Is church discipline culturally acceptable? Many people may say that church discipline is not acceptable now; however, that is not the question. There are many things that are not acceptable to our cultural but that does not make them right or wrong. The cross is not acceptable, it is foolishness! Yet we must never deny it. The question is rather: “Is it biblical?”

So, is church discipline biblical? 

Yes. Although, if you search for “church discipline” in your Bible it won’t return any results. But the teaching is there. It is found in both Matthew 18 and 1 Corinthians 5. 

Church Discipline in Matthew 18

In Matthew 18, we see the fourfold process of church discipline. It has been said that this passage is “severely practical as well as ruthlessly idealistic,” and so it is. So, this process, though used in formal church discipline, has practical insight for more common issues within the church as well.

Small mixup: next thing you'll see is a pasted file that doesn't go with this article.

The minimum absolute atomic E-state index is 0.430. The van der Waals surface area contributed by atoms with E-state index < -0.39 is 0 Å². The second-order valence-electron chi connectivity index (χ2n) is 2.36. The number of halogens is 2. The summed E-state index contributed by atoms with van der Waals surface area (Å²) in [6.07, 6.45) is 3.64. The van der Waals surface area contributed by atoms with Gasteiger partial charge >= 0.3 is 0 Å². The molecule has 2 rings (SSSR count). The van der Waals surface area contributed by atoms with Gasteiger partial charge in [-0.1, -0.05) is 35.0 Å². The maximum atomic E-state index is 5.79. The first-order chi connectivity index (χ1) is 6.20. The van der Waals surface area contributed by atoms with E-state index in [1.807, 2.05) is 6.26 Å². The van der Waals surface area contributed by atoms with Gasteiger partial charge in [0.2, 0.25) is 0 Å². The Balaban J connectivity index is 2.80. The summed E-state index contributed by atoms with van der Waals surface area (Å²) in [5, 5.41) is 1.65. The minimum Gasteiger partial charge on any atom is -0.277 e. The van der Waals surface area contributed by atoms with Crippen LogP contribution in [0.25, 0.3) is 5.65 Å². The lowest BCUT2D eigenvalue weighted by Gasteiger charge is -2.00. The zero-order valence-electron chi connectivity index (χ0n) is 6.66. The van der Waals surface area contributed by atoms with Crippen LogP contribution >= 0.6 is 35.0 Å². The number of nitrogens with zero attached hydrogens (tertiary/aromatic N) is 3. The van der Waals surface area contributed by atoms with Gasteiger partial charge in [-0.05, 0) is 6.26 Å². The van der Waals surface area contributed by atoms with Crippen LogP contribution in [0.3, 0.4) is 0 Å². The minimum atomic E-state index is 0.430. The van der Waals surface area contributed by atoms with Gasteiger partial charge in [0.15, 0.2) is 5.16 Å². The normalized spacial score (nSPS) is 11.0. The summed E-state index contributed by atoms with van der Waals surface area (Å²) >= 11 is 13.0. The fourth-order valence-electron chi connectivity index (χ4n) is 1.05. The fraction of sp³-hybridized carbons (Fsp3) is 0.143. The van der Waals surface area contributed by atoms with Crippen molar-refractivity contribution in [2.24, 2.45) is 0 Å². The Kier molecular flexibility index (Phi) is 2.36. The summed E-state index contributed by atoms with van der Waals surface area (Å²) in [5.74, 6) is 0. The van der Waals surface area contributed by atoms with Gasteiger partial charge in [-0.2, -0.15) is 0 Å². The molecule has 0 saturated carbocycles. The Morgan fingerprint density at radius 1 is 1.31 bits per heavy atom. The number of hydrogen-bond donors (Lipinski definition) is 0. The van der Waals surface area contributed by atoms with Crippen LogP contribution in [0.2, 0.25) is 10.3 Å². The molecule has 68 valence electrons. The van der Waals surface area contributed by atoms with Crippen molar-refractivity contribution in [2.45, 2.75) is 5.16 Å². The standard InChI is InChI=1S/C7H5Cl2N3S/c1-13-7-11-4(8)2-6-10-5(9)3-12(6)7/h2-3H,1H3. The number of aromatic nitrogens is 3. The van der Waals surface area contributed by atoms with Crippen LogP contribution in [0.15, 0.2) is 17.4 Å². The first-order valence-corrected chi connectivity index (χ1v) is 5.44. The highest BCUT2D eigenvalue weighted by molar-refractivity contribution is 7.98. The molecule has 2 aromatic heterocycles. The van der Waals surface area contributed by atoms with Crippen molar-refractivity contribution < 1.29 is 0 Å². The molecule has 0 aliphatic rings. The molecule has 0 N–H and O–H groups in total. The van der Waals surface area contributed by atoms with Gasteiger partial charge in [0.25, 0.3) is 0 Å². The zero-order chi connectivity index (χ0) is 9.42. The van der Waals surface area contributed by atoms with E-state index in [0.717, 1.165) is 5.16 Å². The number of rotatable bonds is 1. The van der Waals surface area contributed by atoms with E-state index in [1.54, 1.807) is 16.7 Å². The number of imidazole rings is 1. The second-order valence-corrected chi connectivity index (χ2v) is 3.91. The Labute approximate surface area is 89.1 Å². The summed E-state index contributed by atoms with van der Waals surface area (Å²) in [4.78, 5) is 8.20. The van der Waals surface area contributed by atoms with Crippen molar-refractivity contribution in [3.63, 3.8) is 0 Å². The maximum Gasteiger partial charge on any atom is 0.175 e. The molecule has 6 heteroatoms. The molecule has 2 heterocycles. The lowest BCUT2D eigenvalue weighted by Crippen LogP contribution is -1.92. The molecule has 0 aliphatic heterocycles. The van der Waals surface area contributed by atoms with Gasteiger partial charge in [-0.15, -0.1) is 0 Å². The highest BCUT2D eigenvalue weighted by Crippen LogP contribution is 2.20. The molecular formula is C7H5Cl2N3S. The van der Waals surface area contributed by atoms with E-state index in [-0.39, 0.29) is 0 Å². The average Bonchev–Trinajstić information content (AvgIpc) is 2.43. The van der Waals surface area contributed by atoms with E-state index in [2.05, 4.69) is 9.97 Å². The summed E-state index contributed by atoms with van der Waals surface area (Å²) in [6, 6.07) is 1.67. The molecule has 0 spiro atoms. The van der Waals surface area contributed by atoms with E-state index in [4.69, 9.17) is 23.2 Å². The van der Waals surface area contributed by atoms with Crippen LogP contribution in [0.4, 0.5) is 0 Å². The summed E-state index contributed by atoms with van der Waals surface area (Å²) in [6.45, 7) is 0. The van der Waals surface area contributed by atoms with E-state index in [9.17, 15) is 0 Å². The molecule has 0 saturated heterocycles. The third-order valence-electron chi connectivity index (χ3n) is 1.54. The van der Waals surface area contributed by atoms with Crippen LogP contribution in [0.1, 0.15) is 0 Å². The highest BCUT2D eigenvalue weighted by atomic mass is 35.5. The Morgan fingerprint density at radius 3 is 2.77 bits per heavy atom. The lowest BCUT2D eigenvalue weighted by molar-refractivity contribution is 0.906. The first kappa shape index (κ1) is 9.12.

If there is unrepentant sin, we are to first go to the offending party one on one and try to work things out on that level (Matt. 18:15-16). If we have not resolved the problem at that point, second, we are to go with one or two others (v. 16). Third, we see if the person does not listen, we are to tell it to the church (v. 17a) but if he or she is still impenitent then, fourth, he or she is to be treated like those outside of the church, i.e. excluded from communion (v. 17b). The next couple of verses talk about the authority that God has entrusted to the church, His representatives on earth.

Church Discipline in 1 Corinthians 5